“Dizzy” patients may initially be seen by their primary care physician or go to an urgent care facility or emergency room, then, as the potential underlying cause for dizziness can be diverse, referred to ENT (Ear, Nose and Throat – aka Otolaryngologist), a neurologist and/or cardiologist. Studies reveal that many undergo brain or sinus CT and/or MRI scans, carotid doppler studies, EEG, EKG, echocardiogram, tilt table testing, and blood tests, all of which have low yield in arriving at the correct diagnosis for most “dizzy” patients. Vestibular suppressant medications, such as meclizine, diazepam or promethazine, typically offer little relief and the majority of “dizzy” patients do not significantly benefit from PT (physical therapy).
The knowledge and technology we have available today in the diagnosis and treatment of the “dizzy” patient has advanced significantly and is different than what would have been considered standard of care just 20 years ago. At the initial visit to a physician experienced in vestibular disorders, the “dizzy”patient will be given the most likely diagnosis and a short list of differential diagnoses. Vestibular function testing and an audiogram (hearing test) are generally the most valuable tests to obtain for the “dizzy” patient, and will help confirm or refute the diagnosis suspected by clinical information obtained in the history and physical exam.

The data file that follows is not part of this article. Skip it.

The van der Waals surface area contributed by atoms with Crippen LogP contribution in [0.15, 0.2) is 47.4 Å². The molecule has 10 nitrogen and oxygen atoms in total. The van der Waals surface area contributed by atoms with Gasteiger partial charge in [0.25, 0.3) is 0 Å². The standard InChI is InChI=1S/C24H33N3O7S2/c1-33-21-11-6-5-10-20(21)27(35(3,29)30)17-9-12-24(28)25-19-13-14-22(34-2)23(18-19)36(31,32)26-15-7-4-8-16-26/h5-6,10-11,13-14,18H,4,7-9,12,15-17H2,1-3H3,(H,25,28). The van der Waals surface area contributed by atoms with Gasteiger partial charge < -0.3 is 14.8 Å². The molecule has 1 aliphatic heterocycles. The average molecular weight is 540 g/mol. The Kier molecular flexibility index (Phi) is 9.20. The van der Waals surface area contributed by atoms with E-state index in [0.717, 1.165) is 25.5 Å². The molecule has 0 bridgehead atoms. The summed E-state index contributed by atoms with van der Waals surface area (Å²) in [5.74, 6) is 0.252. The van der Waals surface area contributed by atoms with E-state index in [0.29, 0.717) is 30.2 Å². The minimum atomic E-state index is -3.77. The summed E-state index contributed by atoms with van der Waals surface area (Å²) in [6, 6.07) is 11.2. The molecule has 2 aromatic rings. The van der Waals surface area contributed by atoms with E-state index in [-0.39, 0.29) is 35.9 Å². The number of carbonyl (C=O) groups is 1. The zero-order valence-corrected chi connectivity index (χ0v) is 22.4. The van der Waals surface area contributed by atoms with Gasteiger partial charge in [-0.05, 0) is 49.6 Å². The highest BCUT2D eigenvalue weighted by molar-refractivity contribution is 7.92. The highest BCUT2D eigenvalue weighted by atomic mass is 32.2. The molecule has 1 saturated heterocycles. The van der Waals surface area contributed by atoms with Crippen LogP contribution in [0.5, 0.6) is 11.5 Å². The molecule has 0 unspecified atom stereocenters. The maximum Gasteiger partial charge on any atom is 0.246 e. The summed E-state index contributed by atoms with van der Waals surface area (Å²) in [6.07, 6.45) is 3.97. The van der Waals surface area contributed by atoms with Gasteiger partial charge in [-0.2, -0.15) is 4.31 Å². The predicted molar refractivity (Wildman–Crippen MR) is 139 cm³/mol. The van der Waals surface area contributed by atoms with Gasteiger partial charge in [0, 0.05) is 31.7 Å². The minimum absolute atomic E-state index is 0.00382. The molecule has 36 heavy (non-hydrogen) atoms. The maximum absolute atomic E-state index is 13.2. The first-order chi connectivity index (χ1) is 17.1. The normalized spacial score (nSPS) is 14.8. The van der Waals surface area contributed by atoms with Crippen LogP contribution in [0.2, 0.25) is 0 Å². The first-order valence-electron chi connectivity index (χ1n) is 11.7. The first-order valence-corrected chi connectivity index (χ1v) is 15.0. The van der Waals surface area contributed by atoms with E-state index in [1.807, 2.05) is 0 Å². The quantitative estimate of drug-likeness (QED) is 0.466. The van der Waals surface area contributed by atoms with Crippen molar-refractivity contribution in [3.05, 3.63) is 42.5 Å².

Arriving at the correct diagnosis is vitally important because effective treatment of “dizziness” depends on the diagnosis. One cause of dizziness requires a specific sequence of head movements which can result in an instant cure, another cause is treated by reducing dietary sodium and/or a diuretic medication, while the most common cause of dizziness improves or resolves with a migraine-preventative medication, and other causes benefit from a specialized form of PT (physical therapy) known as vestibular rehabilitation therapy.
Especially in this age of high deductible health insurance plans, patients are seeking the most expedient and accurate diagnoses and the most effective treatment in a cost-effective manner. With the advanced diagnostic and treatment capabilities available today, “dizzy” patients should no longer have to see 4-5 doctorsbefore receiving the correct diagnosis.
There are many causes of dizziness and vertigo that we are now able to recognize and treat. One common type of vertigo, known as BPPV (Benign Paroxysmal Positional Vertigo), aka “the crystal problem”, can be cured with a procedure known as a CRM (Canalith Repositioning Maneuver). Symptoms of BPPVinclude brief vertigo, lasting 10-15 seconds, brought on by lying back or getting up from bed, rolling over in bed, looking up or down. It is important to identify which type of BPPV is present, as we now know multiple types of BPPV exist. With the appropriate CRM, success in treating BPPV is nearly 100%. We should no longer be using medications, such as meclizine, or habituation exercises (Brandt-Daroff or Cawthorne-Cooksey) to treat BPPV. Click here to view a video of the most common type of BPPV, posterior semicircular canal BPPV.
Unfortunately, BPPV has become a well known entity over the years and is now over diagnosed. Treatment with a CRM in someone who does not have BPPV will not work. So, if you have been told that you have BPPV, but your vertigo symptoms did not resolve after a correctly performed CRM, then BPPV may not be the correct diagnosis.